Camponotus versicolor

AntWiki - Where Ant Biologists Share Their Knowledge
Jump to navigation Jump to search
Camponotus versicolor
Scientific classification
Kingdom: Animalia
Phylum: Arthropoda
Class: Insecta
Order: Hymenoptera
Family: Formicidae
Subfamily: Formicinae
Tribe: Camponotini
Genus: Camponotus
Species: C. versicolor
Binomial name
Camponotus versicolor
Clark, 1930

Camponotus versicolor antweb1008153 d 1 high.jpg

Specimen Labels

Camponotus versicolor is an uncommon species which is limited to a narrow band across southern Western Australia. Essentially nothing is known concerning the biology of this species.


Tibiae and scapes lacking erect hairs. In minor workers, metanotal groove angular to slightly depressed below the anterior region of the propodeum; dorsal surface of petiolar node in minors relatively long and flat to weakly convex, its anterior face much shorter than the posterior face. Mesosoma black and with at least the first two gastral tergites red and distinctly lighter in colour than the propodeum, gastral tergites never with golden-yellow bands. It is most similar to Camponotus aurocinctus and can be separated from it by the darker body colour and red gastral tergites. Minor workers of C. aurocinctus also have larger numbers of erect hairs on the head and mesosoma compared to this species. The configuration of the metanotal groove combined with the distinctively coloured gaster will separate C. versicolor from close relatives.

Keys including this Species


Distribution based on Regional Taxon Lists

Australasian Region: Australia (type locality).

Distribution based on AntMaps


Distribution based on AntWeb specimens

Check data from AntWeb




The following information is derived from Barry Bolton's New General Catalogue, a catalogue of the world's ants.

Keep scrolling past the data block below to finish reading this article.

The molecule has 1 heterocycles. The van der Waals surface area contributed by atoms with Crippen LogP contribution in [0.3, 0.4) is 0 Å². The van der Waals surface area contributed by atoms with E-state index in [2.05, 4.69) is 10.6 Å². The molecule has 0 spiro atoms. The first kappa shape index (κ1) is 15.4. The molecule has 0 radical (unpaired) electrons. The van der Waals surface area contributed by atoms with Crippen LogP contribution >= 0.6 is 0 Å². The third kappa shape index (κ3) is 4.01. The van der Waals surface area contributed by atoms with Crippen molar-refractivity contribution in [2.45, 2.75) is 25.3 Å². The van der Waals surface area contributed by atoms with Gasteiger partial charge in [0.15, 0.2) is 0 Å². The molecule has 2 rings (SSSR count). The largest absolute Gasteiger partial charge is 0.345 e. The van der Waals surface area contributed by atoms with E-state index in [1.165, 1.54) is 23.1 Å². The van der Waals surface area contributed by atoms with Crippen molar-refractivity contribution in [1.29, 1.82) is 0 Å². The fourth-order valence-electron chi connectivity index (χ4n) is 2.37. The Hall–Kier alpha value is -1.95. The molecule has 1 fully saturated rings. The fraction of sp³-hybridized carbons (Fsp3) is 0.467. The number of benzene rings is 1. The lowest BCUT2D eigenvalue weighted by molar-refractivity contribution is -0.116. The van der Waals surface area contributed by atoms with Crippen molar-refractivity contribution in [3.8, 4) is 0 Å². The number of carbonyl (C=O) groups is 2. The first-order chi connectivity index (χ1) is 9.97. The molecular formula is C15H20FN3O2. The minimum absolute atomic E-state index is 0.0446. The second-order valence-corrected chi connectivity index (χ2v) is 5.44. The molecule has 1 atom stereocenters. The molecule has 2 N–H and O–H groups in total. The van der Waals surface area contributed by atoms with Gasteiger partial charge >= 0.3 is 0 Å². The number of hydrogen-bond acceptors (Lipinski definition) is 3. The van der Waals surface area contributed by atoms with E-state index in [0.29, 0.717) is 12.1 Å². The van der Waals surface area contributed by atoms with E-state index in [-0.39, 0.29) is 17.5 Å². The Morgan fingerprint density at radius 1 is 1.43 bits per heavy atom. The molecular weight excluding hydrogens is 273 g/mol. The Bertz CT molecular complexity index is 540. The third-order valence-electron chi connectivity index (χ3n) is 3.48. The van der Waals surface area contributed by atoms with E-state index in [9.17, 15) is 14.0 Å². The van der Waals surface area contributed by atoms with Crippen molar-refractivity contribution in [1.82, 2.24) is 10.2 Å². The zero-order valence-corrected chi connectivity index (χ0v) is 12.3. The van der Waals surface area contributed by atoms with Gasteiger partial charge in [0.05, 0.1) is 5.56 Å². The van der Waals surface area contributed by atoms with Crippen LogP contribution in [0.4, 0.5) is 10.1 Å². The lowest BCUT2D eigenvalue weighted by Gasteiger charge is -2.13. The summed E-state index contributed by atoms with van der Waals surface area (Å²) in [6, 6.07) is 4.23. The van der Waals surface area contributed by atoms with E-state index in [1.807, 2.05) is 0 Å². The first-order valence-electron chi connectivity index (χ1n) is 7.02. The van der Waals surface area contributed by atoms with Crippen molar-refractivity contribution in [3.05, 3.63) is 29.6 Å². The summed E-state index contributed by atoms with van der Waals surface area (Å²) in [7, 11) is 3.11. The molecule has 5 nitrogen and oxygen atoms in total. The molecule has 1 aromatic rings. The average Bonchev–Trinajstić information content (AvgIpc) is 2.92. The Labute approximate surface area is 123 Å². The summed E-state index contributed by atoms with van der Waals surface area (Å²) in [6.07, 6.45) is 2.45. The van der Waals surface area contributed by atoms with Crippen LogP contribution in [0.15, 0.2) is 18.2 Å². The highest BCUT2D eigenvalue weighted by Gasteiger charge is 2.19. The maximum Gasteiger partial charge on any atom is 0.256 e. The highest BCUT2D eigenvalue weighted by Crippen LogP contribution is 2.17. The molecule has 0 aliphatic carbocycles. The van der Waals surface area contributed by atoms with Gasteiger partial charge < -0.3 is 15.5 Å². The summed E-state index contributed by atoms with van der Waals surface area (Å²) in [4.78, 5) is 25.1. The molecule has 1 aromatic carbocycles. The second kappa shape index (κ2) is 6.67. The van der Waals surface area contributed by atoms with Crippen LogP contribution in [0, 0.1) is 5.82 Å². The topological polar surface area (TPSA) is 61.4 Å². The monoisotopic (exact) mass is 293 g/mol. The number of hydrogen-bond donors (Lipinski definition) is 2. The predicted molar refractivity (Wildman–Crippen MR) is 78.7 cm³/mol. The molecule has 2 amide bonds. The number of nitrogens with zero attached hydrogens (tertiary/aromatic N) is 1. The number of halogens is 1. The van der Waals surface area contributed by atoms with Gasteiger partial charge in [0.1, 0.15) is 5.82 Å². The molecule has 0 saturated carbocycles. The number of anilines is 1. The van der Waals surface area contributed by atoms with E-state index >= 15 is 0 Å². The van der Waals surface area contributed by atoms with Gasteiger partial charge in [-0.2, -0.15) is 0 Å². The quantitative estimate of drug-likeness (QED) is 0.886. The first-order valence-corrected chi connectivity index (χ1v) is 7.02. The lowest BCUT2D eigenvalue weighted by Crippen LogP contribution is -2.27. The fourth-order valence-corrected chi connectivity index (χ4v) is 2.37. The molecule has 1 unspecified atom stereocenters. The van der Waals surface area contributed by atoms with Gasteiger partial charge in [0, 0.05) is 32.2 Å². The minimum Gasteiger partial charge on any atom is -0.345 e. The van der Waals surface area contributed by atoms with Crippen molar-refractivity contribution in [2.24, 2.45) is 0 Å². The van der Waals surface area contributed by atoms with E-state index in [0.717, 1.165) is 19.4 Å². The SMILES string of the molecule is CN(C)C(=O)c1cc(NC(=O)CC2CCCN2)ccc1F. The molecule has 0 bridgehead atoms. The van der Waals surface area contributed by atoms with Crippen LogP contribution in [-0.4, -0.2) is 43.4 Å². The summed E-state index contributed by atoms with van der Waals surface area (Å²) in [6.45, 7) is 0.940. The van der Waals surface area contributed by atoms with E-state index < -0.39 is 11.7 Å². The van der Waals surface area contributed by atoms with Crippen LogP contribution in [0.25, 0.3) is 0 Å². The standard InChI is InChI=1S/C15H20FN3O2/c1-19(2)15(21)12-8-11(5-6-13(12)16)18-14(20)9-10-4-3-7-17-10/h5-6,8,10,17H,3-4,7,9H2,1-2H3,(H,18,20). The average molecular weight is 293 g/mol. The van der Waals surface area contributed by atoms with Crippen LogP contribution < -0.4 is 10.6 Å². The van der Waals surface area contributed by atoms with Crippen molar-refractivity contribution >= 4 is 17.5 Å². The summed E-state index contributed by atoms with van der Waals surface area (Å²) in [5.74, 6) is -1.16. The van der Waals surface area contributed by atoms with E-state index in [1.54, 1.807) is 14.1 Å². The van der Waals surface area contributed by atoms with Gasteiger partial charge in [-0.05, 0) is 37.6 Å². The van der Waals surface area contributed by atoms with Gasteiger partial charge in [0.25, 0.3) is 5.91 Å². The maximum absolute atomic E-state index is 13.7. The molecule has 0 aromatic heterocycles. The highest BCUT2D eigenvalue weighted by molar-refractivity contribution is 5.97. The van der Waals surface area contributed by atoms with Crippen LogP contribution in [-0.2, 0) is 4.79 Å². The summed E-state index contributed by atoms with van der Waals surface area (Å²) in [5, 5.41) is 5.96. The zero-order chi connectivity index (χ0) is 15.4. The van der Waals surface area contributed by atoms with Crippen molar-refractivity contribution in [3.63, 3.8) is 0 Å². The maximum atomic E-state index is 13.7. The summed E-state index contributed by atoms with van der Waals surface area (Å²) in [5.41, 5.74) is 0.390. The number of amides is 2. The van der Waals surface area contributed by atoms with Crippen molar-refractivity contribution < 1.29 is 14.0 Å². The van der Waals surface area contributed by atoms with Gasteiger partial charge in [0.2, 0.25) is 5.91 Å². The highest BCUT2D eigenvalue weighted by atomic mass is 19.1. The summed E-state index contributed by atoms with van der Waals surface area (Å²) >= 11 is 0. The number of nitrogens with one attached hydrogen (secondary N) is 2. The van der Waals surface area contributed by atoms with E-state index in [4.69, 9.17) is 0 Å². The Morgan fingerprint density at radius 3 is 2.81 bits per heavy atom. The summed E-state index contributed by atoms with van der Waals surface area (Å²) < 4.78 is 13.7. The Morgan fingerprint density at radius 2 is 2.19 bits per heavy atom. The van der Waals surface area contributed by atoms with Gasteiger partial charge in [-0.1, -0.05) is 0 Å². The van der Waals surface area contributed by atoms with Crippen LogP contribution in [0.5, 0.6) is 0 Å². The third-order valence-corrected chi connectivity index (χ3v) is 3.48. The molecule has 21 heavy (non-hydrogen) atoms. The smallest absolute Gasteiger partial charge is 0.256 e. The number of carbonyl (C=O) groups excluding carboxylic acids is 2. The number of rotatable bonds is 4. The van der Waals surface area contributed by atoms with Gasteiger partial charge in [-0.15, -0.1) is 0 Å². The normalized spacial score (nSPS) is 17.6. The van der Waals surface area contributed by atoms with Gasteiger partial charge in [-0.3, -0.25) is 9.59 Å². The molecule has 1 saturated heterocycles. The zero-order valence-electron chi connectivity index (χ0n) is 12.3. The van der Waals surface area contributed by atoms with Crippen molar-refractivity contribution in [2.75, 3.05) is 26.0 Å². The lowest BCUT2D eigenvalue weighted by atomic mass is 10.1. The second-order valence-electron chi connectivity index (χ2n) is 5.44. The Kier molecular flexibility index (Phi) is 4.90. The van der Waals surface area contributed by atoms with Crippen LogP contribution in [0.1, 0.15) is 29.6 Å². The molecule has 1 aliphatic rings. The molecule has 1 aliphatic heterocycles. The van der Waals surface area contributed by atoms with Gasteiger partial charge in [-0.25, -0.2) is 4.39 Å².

• versicolor. Camponotus (Myrmosaulus) versicolor Clark, 1930a: 122 (s.w.) AUSTRALIA. See also: Shattuck & McArthur, 2002: 84.

Type Material


Major worker

Dorsal surfaces of pronotum and mesonotum convex and separated by a shallow angle; propodeum uniformly convex without a distinct angle; petiolar node with parallel anterior and posterior faces, its upper surface slightly elongated flat to weakly convex. Erect hairs sparse on outline of head including underside, scattered on mesosoma, petiole, coxa and gaster, absent from tibiae and scapes. Anterior clypeal margin weakly convex. Body red-black, head and petiole slightly lighter than mesosoma; gaster with the first two tergites red, the remainder red-black.

Minor worker

Anterior clypeal margin convex. Dorsal surfaces of pronotum and mesonotum convex and separated by a shallow, broad angle; metanotal groove either a broad angle or a shallow trough; dorsal and posterior faces of propodeum flat to weakly convex and separated by at most a gentle angle. Anterior face of petiolar node short and separated from the dorsal face by a distinct angle, dorsal face elongate and flat to weakly convex and separated from the posterior face by a broad, rounded angle, posterior face flat. Erect hairs abundant on outline and underside of head, mesosoma, petiole, coxa and gaster; erect hairs absent from scapes and tibiae. Body dark red-black or black with the head sometimes slightly lighter; gaster with at least the first two tergites red and the remainder dark red-black, or sometimes entirely red.